Tuesday, October 17, 2006

my orchid

as i was looking at the static state of an orchid i had purchased about 4 years ago and wondering what i have been doing wrong that it won't rebloom, i noticed that a new leaf was emerging and that one of its aerial roots was growing. wow, it was alive after all. alas, this happened last time and still no flower.

so what does an orchid have to do with anything with food? well it does. the orchid of a particular species produces one of the world's most wanted and used products in the culinary realm — the fruit of the vanilla orchid.

can you believe that as a country, according to nielsen-massey vanilla producers, americans alone consume 1,200 TONS of this per year?! remember one ton is equivalent to approximately 2000 pounds which means = 2,400,000 pounds! two and a half million pounds, people. that's alot of vanilla for one country. not to mention how much vanilla costs. interestingly enough, it is the coca cola company who buys a significant amount to use in its product. the rest is mostly used in the production of vanilla extractions of all sorts and the sale of the bean itself for culinary use. a certain amount of vanilla is also bought and used in the perfume industry.

as with many orchids, the vanilla species is a vine which, in its natural environment, grows up the sides of trees.


the vine eventually produces a beautiful flower which, after pollination, grows into the unripe fruit we know of as the vanilla bean pod [to see a beautiful cross section of the flower itself see the wikipedia article about vanilla].

please refer to the first photo for the unripe pod. the pods are carefully removed and dried. they are then sold on the market. producing vanilla is an extremely labour-intensive agricultural endeavor so it stands to reason why the vanilla pod and its extracted products are so costly.

history tells of the totonac indians of precolumbian mexico in the state of veracruz [northern mexico] discovering and using this exotic fruit of the vine. it is later said that cortez brings back the vanilla bean to spain after acquisition of it [amongst the many other things they took].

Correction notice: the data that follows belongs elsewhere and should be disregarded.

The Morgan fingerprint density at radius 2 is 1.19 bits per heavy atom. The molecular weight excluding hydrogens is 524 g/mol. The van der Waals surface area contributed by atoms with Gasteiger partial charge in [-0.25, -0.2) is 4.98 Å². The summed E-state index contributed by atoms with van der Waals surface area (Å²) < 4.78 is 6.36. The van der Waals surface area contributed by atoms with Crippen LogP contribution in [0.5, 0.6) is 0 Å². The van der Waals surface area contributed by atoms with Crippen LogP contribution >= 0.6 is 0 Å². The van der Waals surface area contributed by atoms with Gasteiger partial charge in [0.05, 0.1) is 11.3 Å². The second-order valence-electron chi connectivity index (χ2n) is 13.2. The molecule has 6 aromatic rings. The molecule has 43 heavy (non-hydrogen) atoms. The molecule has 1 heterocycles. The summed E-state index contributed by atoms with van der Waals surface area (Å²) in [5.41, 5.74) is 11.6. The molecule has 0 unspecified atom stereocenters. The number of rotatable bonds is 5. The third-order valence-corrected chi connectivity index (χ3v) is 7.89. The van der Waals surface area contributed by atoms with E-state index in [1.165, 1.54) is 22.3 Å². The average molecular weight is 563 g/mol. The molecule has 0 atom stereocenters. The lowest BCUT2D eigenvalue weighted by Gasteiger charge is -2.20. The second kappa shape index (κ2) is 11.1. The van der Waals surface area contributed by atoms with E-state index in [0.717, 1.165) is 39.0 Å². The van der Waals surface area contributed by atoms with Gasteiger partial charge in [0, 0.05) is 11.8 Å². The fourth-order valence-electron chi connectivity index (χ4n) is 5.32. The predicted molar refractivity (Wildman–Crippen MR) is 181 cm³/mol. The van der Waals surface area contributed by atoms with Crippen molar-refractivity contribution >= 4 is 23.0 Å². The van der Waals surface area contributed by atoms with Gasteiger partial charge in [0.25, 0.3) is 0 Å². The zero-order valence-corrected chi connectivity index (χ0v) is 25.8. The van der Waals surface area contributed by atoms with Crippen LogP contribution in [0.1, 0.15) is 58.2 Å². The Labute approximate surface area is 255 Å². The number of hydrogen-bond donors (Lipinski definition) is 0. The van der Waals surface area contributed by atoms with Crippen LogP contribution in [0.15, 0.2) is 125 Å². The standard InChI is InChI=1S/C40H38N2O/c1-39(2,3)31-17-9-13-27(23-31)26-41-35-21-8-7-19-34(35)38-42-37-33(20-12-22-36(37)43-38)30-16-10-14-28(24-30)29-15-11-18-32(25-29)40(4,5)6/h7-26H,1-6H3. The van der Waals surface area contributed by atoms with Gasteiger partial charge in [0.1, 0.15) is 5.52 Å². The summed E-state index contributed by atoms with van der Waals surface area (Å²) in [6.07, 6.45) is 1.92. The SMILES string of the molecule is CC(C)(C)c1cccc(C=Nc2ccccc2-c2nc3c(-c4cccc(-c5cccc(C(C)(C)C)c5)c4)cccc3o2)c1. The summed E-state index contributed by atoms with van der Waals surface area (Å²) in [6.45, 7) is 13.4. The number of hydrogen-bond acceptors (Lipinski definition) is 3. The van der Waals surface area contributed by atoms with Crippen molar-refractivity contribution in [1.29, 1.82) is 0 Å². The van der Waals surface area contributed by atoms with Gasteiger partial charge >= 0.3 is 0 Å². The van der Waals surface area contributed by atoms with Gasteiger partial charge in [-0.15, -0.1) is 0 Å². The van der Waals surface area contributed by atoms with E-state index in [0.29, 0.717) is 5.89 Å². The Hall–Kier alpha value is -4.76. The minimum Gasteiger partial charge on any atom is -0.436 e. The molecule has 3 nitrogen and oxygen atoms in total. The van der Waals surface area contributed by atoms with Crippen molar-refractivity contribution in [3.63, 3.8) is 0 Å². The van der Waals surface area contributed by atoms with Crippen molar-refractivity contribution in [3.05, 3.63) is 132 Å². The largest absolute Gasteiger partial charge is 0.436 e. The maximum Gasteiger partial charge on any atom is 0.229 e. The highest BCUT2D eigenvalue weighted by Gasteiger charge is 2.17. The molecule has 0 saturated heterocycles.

there are four main growing areas for vanilla:

*madagascar;
[bourbon islands: madagascar, seychelle, comoro & reunion]
*indonesia;
*mexico;
*tahiti,

and three main types of vanilla, each with their own flavour profile:

*bourbon;
*mexican;
*[tahitian] french.

this is a very short article from UCLA on how the vanilla is harvested.

the nielsen massey site has interesting information about vanilla and the various products it sells as well as an nice section on recipes using this much loved essence. one curious thing it says is that using a teaspoon of vanilla will cut the acidity of a tomato sauce. wonder how true that is and if it offsets the taste of the sauce?

one thing which i have always detested is artificial vanilla. while cheaper to buy, it is either the by-product of wood [produced in the paper industry] or a coal & tar derivative. this site offers very interesting vanilla facts and flavour profiles. while i understand some people cannot consume vanilla as preserved in alcohol, i cannot bring myself to use the artificial variety.

an interesting bean likened to vanilla, and sometimes used as a substitute, is the tonka bean. to see what it looks like look here or to read more, this and this at the bottom of the page provides you with the information. coumarin is derived from this bean, a powerful anti-coagulent. yikes, no thank you. i'll stick to the real deal.


pictures: source — public domain wikipedia

3 comments:

Alla Staroseletskaya said...

It's one of the best cooking article I have read so far. Your blog became a magnet. It's not just a recipes, it's full entertainment. I bet, people love to read your posting and finding.

burekaboy — said...

your fine compliments make me blush, alla. much appreciated. you are doing a nice job yourself showcasing the foods of the russian jewish community. ;p ochen spasibo.

chanit said...

Yes, I love to read him too !
אפשר להריח עד לפה..יופי